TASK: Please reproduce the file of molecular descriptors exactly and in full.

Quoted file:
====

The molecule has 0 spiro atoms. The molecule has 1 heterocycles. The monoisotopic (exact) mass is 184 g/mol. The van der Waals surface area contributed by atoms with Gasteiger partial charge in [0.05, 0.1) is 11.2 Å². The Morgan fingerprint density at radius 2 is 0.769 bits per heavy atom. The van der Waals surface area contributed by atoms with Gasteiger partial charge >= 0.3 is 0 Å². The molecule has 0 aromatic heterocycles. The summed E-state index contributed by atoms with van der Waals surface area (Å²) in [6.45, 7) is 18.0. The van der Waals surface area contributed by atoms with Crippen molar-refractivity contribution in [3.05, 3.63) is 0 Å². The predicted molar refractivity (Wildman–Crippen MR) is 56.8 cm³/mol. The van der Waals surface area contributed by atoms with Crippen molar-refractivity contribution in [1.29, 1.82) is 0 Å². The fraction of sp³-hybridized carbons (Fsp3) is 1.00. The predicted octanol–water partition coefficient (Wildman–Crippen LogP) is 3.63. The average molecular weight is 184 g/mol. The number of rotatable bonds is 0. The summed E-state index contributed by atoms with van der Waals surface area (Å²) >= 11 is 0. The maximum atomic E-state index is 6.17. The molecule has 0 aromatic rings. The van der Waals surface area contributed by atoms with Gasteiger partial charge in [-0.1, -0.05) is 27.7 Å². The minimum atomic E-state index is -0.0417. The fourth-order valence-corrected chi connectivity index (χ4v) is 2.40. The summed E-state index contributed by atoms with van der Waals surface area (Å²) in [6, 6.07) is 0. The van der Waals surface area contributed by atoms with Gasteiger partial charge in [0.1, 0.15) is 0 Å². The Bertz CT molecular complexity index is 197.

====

The molecule has 0 spiro atoms. The molecule has 1 heterocycles. The monoisotopic (exact) mass is 184 g/mol. The van der Waals surface area contributed by atoms with Gasteiger partial charge in [0.05, 0.1) is 11.2 Å². The Morgan fingerprint density at radius 2 is 0.769 bits per heavy atom. The van der Waals surface area contributed by atoms with Gasteiger partial charge >= 0.3 is 0 Å². The molecule has 0 aromatic heterocycles. The summed E-state index contributed by atoms with van der Waals surface area (Å²) in [6.45, 7) is 18.0. The van der Waals surface area contributed by atoms with Crippen molar-refractivity contribution in [3.05, 3.63) is 0 Å². The predicted molar refractivity (Wildman–Crippen MR) is 56.8 cm³/mol. The van der Waals surface area contributed by atoms with Crippen molar-refractivity contribution in [1.29, 1.82) is 0 Å². The fraction of sp³-hybridized carbons (Fsp3) is 1.00. The predicted octanol–water partition coefficient (Wildman–Crippen LogP) is 3.63. The average molecular weight is 184 g/mol. The number of rotatable bonds is 0. The summed E-state index contributed by atoms with van der Waals surface area (Å²) >= 11 is 0. The maximum atomic E-state index is 6.17. The molecule has 0 aromatic rings. The van der Waals surface area contributed by atoms with Gasteiger partial charge in [-0.1, -0.05) is 27.7 Å². The minimum atomic E-state index is -0.0417. The fourth-order valence-corrected chi connectivity index (χ4v) is 2.40. The summed E-state index contributed by atoms with van der Waals surface area (Å²) in [6, 6.07) is 0. The van der Waals surface area contributed by atoms with Gasteiger partial charge in [0.1, 0.15) is 0 Å². The Bertz CT molecular complexity index is 197.